The Interpreters

Within walking distance of the historic Jamestown, Virginia excavation site is an interpretive museum called Jamestown Settlement. Outside of the brick-and-mortar museum building is an outdoor, living history area divided into three separate sections: The Powhatan Village, The Ships, and The Fort.

Entering at the Powhatan Village, visitors encounter an area of reed-covered houses where costumed historical interpreters demonstrate and discuss life before the arrival of Europeans. They grow and prepare food, skin and tan animal hides, make bone tools, and weave baskets. The next stop is the James River, where replicas of the three ships that sailed from England in 1607 can be explored, while costumed interpreters discuss the voyage. Lastly, enclosed by a wooden palisade, are recreations of the original Jamestown structures. Inside this fort, costumed interpreters demonstrate English life between 1610 and 1614.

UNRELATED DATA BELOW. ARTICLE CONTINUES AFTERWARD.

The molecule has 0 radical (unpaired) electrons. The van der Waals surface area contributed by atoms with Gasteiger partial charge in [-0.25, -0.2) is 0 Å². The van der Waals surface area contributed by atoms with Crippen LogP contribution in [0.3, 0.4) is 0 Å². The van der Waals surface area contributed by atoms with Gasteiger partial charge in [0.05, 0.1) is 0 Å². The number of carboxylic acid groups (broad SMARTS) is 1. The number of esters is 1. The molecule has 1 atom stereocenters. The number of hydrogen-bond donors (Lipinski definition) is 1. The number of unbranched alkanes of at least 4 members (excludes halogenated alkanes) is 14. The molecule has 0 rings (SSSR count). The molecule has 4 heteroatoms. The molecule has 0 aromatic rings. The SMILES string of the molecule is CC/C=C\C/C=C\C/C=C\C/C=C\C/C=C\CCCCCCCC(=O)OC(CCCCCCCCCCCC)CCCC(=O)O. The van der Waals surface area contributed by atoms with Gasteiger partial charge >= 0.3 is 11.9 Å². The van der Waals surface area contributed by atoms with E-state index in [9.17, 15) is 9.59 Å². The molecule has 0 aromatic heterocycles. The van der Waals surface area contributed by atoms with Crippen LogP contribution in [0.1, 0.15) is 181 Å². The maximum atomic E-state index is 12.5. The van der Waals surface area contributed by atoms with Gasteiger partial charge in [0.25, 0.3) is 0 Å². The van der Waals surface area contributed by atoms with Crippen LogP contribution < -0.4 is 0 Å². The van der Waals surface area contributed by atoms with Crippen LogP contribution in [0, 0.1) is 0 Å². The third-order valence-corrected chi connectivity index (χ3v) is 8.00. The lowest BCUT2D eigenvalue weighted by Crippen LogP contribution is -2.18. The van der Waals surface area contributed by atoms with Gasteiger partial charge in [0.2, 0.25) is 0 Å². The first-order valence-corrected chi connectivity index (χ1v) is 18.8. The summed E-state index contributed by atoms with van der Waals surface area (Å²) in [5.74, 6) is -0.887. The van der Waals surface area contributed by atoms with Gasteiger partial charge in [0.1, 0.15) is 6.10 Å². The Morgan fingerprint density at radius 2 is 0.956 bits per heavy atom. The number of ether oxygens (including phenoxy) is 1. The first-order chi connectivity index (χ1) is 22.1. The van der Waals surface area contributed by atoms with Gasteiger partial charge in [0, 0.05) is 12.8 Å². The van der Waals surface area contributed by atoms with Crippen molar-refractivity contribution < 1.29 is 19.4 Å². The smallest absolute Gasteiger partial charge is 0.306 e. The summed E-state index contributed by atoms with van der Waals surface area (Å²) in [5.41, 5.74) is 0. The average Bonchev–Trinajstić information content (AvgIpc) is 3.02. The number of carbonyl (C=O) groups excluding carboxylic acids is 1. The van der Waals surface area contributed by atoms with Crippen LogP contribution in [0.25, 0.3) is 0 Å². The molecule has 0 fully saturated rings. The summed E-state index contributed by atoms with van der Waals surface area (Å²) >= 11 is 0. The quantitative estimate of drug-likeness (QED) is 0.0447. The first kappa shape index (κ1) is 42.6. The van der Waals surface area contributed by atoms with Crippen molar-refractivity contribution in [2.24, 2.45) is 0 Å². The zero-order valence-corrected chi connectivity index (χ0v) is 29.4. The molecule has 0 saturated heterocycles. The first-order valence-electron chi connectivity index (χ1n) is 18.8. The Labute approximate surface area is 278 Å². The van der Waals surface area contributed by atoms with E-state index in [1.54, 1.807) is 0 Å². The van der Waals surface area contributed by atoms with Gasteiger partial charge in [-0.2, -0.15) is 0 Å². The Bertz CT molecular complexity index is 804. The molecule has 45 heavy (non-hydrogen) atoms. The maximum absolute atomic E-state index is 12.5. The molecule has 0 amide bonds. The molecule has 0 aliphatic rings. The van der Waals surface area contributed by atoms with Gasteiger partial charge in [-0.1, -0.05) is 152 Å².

I collaborated with the costumed interpreters in the three sections of Jamestown Settlement to create video diorama portraits. The resulting work is a three-channel video consisting of individual portraits. The juxtaposition of the Interpreters changes and evolves over time raising questions about the understanding  and fluidity of historical dialogues. The accompanying  video and still photographs function to further comment on historic dialog.

 

Greta Pratt 2015